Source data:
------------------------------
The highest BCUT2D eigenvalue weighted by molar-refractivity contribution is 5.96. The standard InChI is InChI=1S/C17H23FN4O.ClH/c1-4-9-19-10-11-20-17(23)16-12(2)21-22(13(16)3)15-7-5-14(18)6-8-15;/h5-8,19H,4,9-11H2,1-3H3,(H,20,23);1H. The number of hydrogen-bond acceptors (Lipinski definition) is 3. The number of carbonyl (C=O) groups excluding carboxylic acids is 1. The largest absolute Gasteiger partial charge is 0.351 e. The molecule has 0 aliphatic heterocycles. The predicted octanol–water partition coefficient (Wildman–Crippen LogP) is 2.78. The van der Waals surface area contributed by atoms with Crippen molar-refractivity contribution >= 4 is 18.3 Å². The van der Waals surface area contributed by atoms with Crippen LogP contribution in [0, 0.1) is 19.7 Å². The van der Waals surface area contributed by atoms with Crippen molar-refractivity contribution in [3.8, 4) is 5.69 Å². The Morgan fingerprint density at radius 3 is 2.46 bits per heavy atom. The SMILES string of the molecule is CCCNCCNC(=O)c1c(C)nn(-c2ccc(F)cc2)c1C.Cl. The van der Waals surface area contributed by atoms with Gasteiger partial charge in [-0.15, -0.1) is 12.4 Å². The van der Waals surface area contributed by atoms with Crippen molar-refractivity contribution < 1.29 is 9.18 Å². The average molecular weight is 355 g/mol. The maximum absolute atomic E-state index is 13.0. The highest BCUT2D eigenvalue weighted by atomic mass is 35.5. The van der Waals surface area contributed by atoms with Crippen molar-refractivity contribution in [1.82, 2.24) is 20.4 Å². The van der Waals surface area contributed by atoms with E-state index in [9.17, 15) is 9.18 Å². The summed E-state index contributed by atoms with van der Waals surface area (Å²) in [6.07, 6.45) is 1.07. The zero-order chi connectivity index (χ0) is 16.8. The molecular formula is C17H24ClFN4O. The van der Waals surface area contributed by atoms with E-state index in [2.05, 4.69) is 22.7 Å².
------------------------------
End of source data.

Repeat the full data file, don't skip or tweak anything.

The highest BCUT2D eigenvalue weighted by molar-refractivity contribution is 5.96. The standard InChI is InChI=1S/C17H23FN4O.ClH/c1-4-9-19-10-11-20-17(23)16-12(2)21-22(13(16)3)15-7-5-14(18)6-8-15;/h5-8,19H,4,9-11H2,1-3H3,(H,20,23);1H. The number of hydrogen-bond acceptors (Lipinski definition) is 3. The number of carbonyl (C=O) groups excluding carboxylic acids is 1. The largest absolute Gasteiger partial charge is 0.351 e. The molecule has 0 aliphatic heterocycles. The predicted octanol–water partition coefficient (Wildman–Crippen LogP) is 2.78. The van der Waals surface area contributed by atoms with Crippen molar-refractivity contribution >= 4 is 18.3 Å². The van der Waals surface area contributed by atoms with Crippen LogP contribution in [0, 0.1) is 19.7 Å². The van der Waals surface area contributed by atoms with Crippen molar-refractivity contribution in [3.8, 4) is 5.69 Å². The Morgan fingerprint density at radius 3 is 2.46 bits per heavy atom. The SMILES string of the molecule is CCCNCCNC(=O)c1c(C)nn(-c2ccc(F)cc2)c1C.Cl. The van der Waals surface area contributed by atoms with Gasteiger partial charge in [-0.15, -0.1) is 12.4 Å². The van der Waals surface area contributed by atoms with Crippen molar-refractivity contribution < 1.29 is 9.18 Å². The average molecular weight is 355 g/mol. The maximum absolute atomic E-state index is 13.0. The highest BCUT2D eigenvalue weighted by atomic mass is 35.5. The van der Waals surface area contributed by atoms with Crippen molar-refractivity contribution in [1.82, 2.24) is 20.4 Å². The van der Waals surface area contributed by atoms with E-state index in [9.17, 15) is 9.18 Å². The summed E-state index contributed by atoms with van der Waals surface area (Å²) in [6.07, 6.45) is 1.07. The zero-order chi connectivity index (χ0) is 16.8. The molecular formula is C17H24ClFN4O. The van der Waals surface area contributed by atoms with E-state index in [2.05, 4.69) is 22.7 Å².